Here’s a very cheap outdoor weatherproof case for the Raspberry Pi.
I’ve been experimenting with the AirPi weather sensor kit (available on Tindie). This is a lovely kit which comes bundled with an air-pressure, humidity, light, temperature, NO2 and CO sensors. The AirPi is fairly easy to solder together and comes complete with some nice software that automatically uploads your recordings to Xively. As it’s written in Python it’s also quite easy to see what’s going on – and the whole project is available on GitHub.
I did find that the software needed a bit of work (don’t expect it to be perfect out of the box), but it’s a good starting point – part of the Raspberry Pi adventure is about trying to come up with your own ideas and improving on the work done by others. It’s also particularly impressive that the AirPi was put together by an 18 year old in his spare time.
If the AirPi kit is a bit steep you can also hook up a DHT22 temperature and humidity sensor – there are tutorials available on how to setup logging on your Pi, and for about £10 you can put together a simple weather station that can take readings over time.
Since it’s more fun to take readings outside, I’ve been looking at weatherproof case options for the Raspberry Pi.
The white louvred boxes you sometimes see on street corners, outside science labs or in the middle of school fields are called Stephenson screens. These allow for the weather sensors to have air circulate around them and are carefully designed to minimise the effects of sampling error – by providing a standard way of mounting and housing scientific instruments.
As Stephenson screens are no doubt quite expensive (and my AirPi hasn’t been calibrated anyway) I’ve opted for a cheaper option, which also manages to include a few of the features of it’s more expensive counterpart. The key things I’m aiming for are: standard (and repeatable), allows air to circulate around the sensors, and white and reflective.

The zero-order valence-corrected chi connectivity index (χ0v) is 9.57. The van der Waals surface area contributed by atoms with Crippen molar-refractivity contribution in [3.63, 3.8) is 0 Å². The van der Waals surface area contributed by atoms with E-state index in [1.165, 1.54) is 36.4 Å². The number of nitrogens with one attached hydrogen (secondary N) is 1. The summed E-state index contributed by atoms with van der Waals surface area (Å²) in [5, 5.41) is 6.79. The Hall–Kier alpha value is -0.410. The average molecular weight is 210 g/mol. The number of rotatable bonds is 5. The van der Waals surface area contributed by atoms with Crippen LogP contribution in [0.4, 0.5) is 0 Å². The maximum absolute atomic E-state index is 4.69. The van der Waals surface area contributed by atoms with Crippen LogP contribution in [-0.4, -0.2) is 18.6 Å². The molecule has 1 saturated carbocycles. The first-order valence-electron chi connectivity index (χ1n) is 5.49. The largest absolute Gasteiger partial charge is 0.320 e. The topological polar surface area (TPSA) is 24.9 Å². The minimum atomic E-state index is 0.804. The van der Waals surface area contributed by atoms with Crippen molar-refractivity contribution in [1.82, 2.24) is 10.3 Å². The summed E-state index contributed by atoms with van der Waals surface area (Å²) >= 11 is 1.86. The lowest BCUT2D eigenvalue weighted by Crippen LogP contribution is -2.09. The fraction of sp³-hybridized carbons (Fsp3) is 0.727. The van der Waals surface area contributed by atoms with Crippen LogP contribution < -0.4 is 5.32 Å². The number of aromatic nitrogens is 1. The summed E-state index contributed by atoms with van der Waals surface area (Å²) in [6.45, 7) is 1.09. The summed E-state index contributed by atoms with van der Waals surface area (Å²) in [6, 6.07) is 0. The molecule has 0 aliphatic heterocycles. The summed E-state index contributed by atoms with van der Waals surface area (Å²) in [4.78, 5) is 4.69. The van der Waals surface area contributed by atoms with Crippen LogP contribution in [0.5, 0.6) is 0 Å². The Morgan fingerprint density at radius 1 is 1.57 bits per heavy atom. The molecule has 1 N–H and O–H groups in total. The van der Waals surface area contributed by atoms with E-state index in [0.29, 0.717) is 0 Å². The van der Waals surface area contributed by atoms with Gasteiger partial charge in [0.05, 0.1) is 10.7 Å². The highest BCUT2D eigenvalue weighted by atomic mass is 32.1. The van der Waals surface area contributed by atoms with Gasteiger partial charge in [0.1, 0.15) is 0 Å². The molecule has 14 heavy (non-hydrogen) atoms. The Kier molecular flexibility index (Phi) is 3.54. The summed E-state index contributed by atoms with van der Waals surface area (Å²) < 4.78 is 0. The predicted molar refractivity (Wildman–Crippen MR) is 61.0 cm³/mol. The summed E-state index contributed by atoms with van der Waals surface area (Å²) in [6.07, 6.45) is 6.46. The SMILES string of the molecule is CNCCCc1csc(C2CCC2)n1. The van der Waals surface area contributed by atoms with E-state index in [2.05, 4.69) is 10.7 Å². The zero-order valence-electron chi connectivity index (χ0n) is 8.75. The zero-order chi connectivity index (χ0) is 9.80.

For a fiver from Wilkinsons (in the UK) you can buy a bird box which makes a cheap and effective weatherproof housing. You’ll also need a dremel (or similar small drill), some sandpaper, waterproof outdoor gloss paint, wood glue and insect netting.
This is a box made from softwood, so it’s very easy to work with – you can use a dremel or a junior hacksaw to make holes. The plate with the birdbox hole is removable, and the pi sits on top of a piece of cardboard which wedges inside. The spare bits of wood from the hole were used to make rests for the Pi mounting board.
I modified my AirPi kit slightly – first I adjusted the height of the header pins so that the board would fit on top of a modmypi plastic case – second I didn’t solder the light sensor directly to the board. Instead I soldered a couple of header pins to the board, and then a couple of leads to the sensor – allowing it to be fitted in a different place. In the image below you can see the light sensor mounted in a hole in the front plate – it sits behind a clear lego stud which serves as a little window.
The Raspberry Pi sits inside the box on a piece of board – I cut up the back of an old picture frame.
Depending on how you’re planning to communicate with your Pi (in this case a model A with a Wifi dongle) you might need to make a hole in the back of the birdbox for the USB to stick out. In my case the WiFi module fits snugly in the hole in the back of the bird box, which was then covered with a bit of board and painted. For power I used a low profile USB – micro cable which is hooked up to a USB terminal block inside the case (scavenged from an old digibox). The Pi is orientated inside the case so that the green and red LEDs are visible through the wide hole in the font. You don’t need to add all these bits, just bare in mind that the Airpi uses a lot of power and long USB cables might have a negative effect on your Pi’s power supply.
The measurements I used were as follows:
You might need to experiment with the materials – but the softwood is very easy to work with. You can buy wood filler if you make any mistakes.
Once you’re happy with the fit of the Pi inside the box, paint the whole thing with white glossy outdoor paint. To stop insects or anything else nesting in the box, wrap the front plate in insect netting.
Finally – test! – i’d recommend leaving the box in the rain (without your Pi) with some tissue paper inside just to check if there are any issues with water getting in. Obviously this can’t be 100% waterproof, but it’s good enough to leave your Pi on a windowsill or sheltered garden.